In this blog post, I want to share some techniques on effective note taking. There are three things I’ve been doing:
- Writing Page Numbers and Table of Contents
- Periodically Reviewing Notes
- Choosing the Right Stationery
1. Page Numbers and Table of Contents
I write a page number at the top right of every page. You don’t have to do this all in one go; I tend to write page numbers every 30 pages or so.
I write a table of contents on the inside cover and/or my first page of my notebook. Again, you don’t have to write an entry every time you fill a page. The 30 page guideline seems to fit here.
In order to do this effectively, the titles in your table of contents should succintly summarize the contents of that page. Commas are a good idea here :)
Why do I do this?
Two reasons why I number my pages and write a table of contents:
Firstly, it’s a great way to keep your information organized.
The table of contents is there for when you’re looking for information you wrote down, but don’t remember what page it was written on: crack open your notebook, scan your TOC, and then flip to the page.
This is especially useful for writing quick reminders like phone numbers, email addresses etc.
What goes in the Table of Contents?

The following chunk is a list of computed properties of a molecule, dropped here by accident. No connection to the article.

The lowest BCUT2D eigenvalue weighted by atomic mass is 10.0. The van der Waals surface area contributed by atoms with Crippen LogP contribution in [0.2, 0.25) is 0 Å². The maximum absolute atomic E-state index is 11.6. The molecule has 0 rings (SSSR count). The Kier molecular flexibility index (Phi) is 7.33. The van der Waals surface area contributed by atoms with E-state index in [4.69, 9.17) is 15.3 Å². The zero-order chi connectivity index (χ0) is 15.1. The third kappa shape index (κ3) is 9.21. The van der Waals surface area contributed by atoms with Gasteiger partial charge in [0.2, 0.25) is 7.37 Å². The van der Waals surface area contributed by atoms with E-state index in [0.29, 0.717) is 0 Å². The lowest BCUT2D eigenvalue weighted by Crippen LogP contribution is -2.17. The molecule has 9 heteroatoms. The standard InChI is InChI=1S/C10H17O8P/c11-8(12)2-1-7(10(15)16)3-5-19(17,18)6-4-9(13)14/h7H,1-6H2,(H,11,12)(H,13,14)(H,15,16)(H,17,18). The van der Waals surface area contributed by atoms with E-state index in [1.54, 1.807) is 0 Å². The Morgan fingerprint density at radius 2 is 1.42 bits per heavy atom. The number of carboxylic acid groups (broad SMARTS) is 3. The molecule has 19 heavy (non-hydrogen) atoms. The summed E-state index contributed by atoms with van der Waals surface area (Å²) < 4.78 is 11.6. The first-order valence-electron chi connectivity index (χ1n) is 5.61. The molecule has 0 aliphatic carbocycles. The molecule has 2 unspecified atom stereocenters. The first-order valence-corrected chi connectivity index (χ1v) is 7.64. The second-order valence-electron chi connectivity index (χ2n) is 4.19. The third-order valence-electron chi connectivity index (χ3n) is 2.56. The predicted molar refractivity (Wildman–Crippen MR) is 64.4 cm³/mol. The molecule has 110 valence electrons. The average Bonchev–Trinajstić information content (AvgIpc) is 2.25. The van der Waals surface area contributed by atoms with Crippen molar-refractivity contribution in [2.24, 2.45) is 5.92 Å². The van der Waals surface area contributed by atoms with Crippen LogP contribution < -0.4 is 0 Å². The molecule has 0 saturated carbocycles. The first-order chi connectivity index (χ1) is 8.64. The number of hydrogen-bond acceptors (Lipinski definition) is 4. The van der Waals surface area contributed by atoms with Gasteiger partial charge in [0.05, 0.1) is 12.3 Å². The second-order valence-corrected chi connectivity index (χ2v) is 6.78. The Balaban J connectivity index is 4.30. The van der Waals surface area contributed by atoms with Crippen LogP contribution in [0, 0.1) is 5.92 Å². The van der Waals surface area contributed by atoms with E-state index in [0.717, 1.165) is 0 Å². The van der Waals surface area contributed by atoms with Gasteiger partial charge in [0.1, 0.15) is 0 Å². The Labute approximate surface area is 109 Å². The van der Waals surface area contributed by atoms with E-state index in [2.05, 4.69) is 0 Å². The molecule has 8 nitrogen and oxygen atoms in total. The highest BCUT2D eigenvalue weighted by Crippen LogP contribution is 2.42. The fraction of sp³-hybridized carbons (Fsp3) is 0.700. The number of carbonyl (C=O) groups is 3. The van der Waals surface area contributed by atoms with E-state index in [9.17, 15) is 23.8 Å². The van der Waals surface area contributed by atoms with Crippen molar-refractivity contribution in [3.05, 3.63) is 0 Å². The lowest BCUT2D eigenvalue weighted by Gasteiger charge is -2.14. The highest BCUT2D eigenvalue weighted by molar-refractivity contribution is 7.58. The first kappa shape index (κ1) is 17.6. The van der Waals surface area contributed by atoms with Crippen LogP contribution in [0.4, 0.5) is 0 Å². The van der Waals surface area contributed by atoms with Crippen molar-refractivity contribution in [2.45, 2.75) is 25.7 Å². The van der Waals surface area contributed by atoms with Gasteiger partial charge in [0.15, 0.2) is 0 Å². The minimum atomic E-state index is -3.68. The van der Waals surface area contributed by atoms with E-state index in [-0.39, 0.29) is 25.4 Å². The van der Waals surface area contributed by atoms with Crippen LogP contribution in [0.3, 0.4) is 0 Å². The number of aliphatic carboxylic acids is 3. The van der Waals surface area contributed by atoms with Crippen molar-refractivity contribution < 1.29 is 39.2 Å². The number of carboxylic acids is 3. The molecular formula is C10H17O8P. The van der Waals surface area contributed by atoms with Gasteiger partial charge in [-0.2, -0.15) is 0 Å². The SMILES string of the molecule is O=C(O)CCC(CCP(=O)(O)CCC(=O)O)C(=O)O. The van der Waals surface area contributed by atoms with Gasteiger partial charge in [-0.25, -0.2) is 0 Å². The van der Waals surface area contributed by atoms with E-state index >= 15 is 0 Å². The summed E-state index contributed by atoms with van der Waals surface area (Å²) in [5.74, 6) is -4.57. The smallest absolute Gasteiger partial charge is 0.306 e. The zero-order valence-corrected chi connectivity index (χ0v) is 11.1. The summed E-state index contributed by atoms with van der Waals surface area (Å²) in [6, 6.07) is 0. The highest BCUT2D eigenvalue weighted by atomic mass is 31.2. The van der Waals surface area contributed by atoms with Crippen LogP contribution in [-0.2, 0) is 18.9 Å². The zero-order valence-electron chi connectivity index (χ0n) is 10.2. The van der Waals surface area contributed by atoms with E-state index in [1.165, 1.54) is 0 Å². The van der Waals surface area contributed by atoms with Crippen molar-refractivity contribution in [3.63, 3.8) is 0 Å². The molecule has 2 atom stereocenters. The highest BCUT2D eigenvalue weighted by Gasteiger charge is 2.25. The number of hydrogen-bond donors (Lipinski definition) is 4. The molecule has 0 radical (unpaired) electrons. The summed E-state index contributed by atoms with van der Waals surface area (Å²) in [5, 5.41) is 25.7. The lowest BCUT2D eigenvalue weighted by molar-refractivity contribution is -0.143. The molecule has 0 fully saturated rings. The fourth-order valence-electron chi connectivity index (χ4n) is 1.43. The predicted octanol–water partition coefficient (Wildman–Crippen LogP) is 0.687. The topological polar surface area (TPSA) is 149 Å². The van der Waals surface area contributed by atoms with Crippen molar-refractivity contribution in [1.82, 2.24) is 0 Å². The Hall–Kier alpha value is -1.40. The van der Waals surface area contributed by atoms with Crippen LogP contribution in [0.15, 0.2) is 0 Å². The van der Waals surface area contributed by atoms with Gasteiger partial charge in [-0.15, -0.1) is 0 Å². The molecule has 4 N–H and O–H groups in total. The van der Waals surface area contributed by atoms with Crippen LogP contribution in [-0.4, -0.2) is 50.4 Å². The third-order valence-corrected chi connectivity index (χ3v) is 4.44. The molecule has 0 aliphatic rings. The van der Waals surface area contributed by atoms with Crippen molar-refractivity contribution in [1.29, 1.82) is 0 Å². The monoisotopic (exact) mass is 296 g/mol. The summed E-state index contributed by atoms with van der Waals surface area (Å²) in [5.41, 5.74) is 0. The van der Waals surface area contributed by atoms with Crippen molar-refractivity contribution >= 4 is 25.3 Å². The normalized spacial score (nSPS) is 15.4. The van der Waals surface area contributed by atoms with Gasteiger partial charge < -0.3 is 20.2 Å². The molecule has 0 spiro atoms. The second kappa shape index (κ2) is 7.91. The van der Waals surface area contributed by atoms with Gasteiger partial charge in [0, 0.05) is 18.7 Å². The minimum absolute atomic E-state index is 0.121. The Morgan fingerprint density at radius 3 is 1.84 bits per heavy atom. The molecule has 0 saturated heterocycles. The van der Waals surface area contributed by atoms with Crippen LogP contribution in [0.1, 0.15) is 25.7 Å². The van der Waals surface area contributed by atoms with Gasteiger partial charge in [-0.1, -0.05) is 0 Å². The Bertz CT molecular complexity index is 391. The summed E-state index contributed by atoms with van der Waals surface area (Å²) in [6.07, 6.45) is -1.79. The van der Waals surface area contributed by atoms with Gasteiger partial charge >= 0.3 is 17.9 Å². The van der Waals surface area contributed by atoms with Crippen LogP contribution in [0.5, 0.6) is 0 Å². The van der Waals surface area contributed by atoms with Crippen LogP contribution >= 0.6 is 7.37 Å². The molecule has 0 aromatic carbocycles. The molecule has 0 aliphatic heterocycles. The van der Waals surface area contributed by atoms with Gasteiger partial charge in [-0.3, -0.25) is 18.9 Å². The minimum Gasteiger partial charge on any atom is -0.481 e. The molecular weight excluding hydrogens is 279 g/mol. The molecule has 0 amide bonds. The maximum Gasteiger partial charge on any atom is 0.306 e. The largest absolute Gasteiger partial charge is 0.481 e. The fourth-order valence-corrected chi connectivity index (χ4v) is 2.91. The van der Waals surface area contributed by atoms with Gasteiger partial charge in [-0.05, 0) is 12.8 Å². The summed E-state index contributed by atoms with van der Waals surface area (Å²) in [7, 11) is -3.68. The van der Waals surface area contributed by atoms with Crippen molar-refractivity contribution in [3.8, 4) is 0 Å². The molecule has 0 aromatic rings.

In my case: everything. Doodles, half written pages, grocery lists, an interesting quote someone said – everything goes in my TOC
2. Periodically Reviwing Notes
The second reason why I keep a table of contents is because reviewing your notes is more important than writing it down.
Reviewing your “Note to self” notes, “reminders” and “ideas for x” is when you actually learn if the notes you are taking have value. In some cases, reviewing your notes teaches you that you write a lot of unimportant things down and aren’t being productive at all. If so, it’ll help you when writing notes next time.
Sometimes, I extend reviewing my current notebook, to reviewing my past notebooks. This way, I can see how much I’ve improved in terms of note taking, learning what and what not to write down and seeing the evolution of my ideas.
3. Choosing the Right Stationery
I’m picky when it comes to stationery. Really really picky. I have specific pens for writing notes and markers for sketches and wireframes.
I’m so picky with my pens that I recently had to ship some pen refills from MUJI USA because I cannot find 0.3mm ball point pens at a Staples or Wal-Mart! I really like MUJI’s pens. I think they’re my favourite now – which really sucks since I can’t get them anywhere in Canada.
When it comes to general note taking, I need a ball point pen with a stroke width of no more than 0.3mm. Felt tip won’t do – I wreck them.
For wireframes, I use a sharpie marker. Thick lines help to lessen the focus on detail but on a general idea.
My notebook itself isn’t really a notebook. I prefer using 5 x 8ish hardcover sketchbooks. You can find them at Cury’s or De Serres (but not 0.3mm ball point pens? Come on!)
They’re small, tough (hardcover) and their paper stock is blank white and thick – perfect for when I press hard using those sharp pens and thick enough to prevent the sharpies from leaking through.